Miranda Nelson, assistant editor of the online version of The Georgia Straight, was closely monitoring coverage of the Occupy movement in mainstream, alternative, and social media. She noticed that mainstream media coverage tended to fall into the pattern of representing women as victims - if they were arrested and beaten, for example: "They're not asked for their opinions. If they get hurt, then that's a story."
The second panel and discussion of the day focused on the representation of SlutWalk and its critiques. Participants engaged in a passionate debate about the name of the phenomenom, the organizing and media tactics, and media representation of SlutWalk.
The first SlutWalk rally took place in Toronto in April 2011, sparked by a comment made by Toronto police officer Constable Michael Sanguinetti to those attending an Osgoode Law School event, remarking that in order to remain safe, "women should avoid dressing like sluts." The event inspired SlutWalk rallies throughout North America and around the world, with thousands of people speaking out against sexual violence, victim-blaming, and rape culture.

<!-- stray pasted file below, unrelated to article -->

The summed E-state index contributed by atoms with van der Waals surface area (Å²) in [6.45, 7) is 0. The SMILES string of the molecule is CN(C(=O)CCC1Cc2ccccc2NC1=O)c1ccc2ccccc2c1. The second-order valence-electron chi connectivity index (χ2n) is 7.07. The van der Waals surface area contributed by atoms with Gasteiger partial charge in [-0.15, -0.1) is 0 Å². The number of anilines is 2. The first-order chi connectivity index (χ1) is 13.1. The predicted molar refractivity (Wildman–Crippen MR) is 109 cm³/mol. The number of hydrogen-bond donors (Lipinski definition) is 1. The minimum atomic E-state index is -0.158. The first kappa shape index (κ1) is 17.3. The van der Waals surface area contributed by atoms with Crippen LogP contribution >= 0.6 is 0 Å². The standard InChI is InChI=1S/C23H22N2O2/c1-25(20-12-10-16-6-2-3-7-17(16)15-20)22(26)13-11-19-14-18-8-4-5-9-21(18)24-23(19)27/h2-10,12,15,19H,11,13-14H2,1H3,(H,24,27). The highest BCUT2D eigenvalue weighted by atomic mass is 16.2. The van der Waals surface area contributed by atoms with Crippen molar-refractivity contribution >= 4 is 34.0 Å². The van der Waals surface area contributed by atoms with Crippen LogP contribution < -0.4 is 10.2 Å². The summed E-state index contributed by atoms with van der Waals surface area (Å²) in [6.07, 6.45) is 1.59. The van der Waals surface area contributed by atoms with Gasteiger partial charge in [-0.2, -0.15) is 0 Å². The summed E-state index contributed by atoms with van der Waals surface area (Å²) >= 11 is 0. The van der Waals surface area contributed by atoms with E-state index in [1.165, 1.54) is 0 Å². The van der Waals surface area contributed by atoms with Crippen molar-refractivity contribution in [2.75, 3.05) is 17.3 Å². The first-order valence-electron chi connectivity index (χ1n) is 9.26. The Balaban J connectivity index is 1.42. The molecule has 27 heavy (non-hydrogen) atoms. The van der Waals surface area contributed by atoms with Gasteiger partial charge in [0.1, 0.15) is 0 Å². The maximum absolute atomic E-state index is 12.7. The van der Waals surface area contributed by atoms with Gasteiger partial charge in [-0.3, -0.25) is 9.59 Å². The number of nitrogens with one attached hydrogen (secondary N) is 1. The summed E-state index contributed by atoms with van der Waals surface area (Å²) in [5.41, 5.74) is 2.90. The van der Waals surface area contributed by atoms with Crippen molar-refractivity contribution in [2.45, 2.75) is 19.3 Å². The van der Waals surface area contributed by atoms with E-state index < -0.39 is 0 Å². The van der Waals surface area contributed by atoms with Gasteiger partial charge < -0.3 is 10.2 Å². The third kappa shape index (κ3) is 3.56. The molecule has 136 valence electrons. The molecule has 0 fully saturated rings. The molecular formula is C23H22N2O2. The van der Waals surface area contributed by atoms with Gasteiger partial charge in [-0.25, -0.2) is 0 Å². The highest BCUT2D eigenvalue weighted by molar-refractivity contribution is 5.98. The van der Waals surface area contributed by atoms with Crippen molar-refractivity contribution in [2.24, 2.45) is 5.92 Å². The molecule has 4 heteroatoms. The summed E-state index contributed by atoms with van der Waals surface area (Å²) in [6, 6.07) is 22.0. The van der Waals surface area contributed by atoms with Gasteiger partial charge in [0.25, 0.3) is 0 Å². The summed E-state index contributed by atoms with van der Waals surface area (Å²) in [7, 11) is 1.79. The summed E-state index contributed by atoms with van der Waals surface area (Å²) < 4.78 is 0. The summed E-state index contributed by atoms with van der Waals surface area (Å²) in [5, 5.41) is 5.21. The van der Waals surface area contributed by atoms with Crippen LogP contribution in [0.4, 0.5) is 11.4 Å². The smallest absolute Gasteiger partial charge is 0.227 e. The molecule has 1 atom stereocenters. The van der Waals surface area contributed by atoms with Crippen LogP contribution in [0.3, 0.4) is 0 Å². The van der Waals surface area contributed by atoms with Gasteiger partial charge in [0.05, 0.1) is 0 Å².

"To me, language is everything and nothing. Words can be heavy and loaded, or empty," said local queer rights advocate Jen Sung, adding that criticisms are crucial because they create dialogue. "We must work towards examining language, decolonizing language, and understanding that language is in process."
Angela Marie MacDougall of Battered Women Support Services explained she that was conflicted about participating in the event, and that she does not consider SlutWalk to be feminist, or a movement: "It was a moment... For me, it was about gender violence and sexual violence."
MacDougall added that most alternative media coverage failed to address the implications of the controversial name and diverse critiques, particularly those coming from women of colour. She found more coverage of critical perspectives in Philadelphia, New York City, and other cities in the United States where there are more African-American, Black, and African descent communities. Social media also played an important role, with critiques of SlutWalk widely circulating on Facebook.
"The mainstream media did default to the regular ways in which women are represented," in terms of SlutWalk coverage, said MacDougall. However, she added, "the message got out overall - that sort of base message around victim-blaming, around sexual violence."
Later in the afternoon, Uprising conference participants had the choice of participating in a workshop about 7 habits of highly effective feminists, or in a roundtable discussion about revolutionary art. As the conference wrapped up, WAM! Vancouver core organizers thanked everyone for participating.
"We are looking forward to continuing to engage with folks who attended the conference and produce future events," Mannoe explained to the Vancouver Media Co-op, encouraging people interested in becoming involved to contact email@example.com